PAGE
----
02 November 2018


Week 43; 27 October 2018 - Pivot Fields

Frinally = Friday and Finally; for those who follow my posts you would have noticed that I went through a bit of a slump (actually that's an understatement) in terms of posting regularly. I paid for this in time and effort to catch-up the backlog of images to process, but since my Blog has been going from 2007, I had to keep it chronologically correct and in order. So, it was a labour of love to get back to now!

I spent an enjoyable morning again at the Pivot Fields especially with the weather cooling down. Most passerine migrants have now passed through, although there is still the odd stragglers who didn't get the Memo! As before, I checked the Pivots to see if any raptors had roosted overnight, but found only one Eastern Imperial Eagle

Eastern Imperial Eagle (Aquila heliaca)

There were many Black-eared and a single Black Kite at the farm and they were circling over the tractors that were harvesting the fields

Black-eared Kite (Milvus m. lineatus)

Here the Black Kite

Black Kite (Milvus migrans)

In the newly planted pivots, I had a small flock of Collared Pratincole

Collared Pratincole (Glareola pratincola)

And a hunting Common Kestrel (that seemed to have escaped, as it had some string around it's leg)

Common Kestrel (Falco tinnunculus)

In the same field a small flock of Greater Short-toed Larks (no Lesser today)

Greater Short-toed Lark (Calandrella brachydactyla)

Driving around the boundary, I had a Black-winged Kite (I think this is the same bird we have seen on a number of occasions)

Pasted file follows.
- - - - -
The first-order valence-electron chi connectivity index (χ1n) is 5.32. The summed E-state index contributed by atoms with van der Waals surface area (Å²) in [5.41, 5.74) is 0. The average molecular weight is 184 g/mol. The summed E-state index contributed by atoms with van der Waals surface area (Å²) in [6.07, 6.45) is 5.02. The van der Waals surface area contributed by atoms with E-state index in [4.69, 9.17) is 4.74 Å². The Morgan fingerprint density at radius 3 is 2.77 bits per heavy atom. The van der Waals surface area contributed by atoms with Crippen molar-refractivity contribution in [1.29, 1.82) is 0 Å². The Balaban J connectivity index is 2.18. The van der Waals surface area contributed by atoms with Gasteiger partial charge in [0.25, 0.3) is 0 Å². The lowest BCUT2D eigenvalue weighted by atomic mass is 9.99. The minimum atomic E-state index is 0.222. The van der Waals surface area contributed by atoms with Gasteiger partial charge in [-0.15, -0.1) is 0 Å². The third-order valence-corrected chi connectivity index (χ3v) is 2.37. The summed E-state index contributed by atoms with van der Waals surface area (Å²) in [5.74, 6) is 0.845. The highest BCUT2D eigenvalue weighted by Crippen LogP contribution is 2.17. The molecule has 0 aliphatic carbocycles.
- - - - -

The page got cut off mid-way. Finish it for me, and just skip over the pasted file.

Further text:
Black-winged Kite (Elanus c. vociferus)

As well as the Pied Wheatear in the same place as it was seen last week

Pied Wheatear (Oenanthe pleschanka)

And a juvenile Red-backed Shrike

Red-backed Shrike (Lanius collurio)

On the overhead lines were Namaqua Doves

Male Namaqua Dove (Oena capensis)

And the small flock of Common Wood Pigeon

Common Wood Pigeon (Columba palumbus)

No Black-crowned Sparrow-Larks at all today in their usual spot, just a first year Northern Wheatear (which has a remarkable similarity to Isabelline! - thanks Yoav)

Northern Wheatear (Oenanthe oenanthe)

At the big pool, a male Eurasian Sparrowhawk came by overhead at speed

Eurasian Sparrowhawk (Accipiter nisus)

I checked one of the main field for the Lapwings and found the large flock of Northern Lapwing (spot the odd one out!)

Northern Lapwing (Vanellus vanellus)

And now 7 Sociable Lapwing (up from 3 two weeks back), which is really exciting news. They are really quite striking in flight

Sociable Lapwing (Vanellus gregarius)

I checked in between the maize crops

Maize crop

Only finding 'The Vestal' a small but striking moth - strange name though

The Vestal (Rhodometra sacraria)

I then spent some time in the marshy area with some reeds; this is good for both seed-eaters and warblers. Another Red-backed Shrike

Red-backed Shrike (Lanius collurio)

Along with many White Wagtails

White Wagtail (Motacilla alba)

A surprise Moustached Warbler that disappeared as quickly as it appeared

Moustached Warbler (Acrocephalus melanopogon)

There were now two Yellow-crowned Bishops actively feeding on the grass seeds

Yellow-crowned Bishop (Euplectes afer)

Driving back toward the gate, I thought I might have had another Indian Roller, but these were late European Rollers that looked quite tired

European Roller (Coracias garrulus)

A few weeks back I had seen an oiled Western White Stork with the bigger flock - seems it has returned with an un-oiled bird for company. Even though it is a soaring species, that additional weight will make it difficult to migrate - so it may overwinter at the farm.

Western White Stork (Ciconia ciconia)

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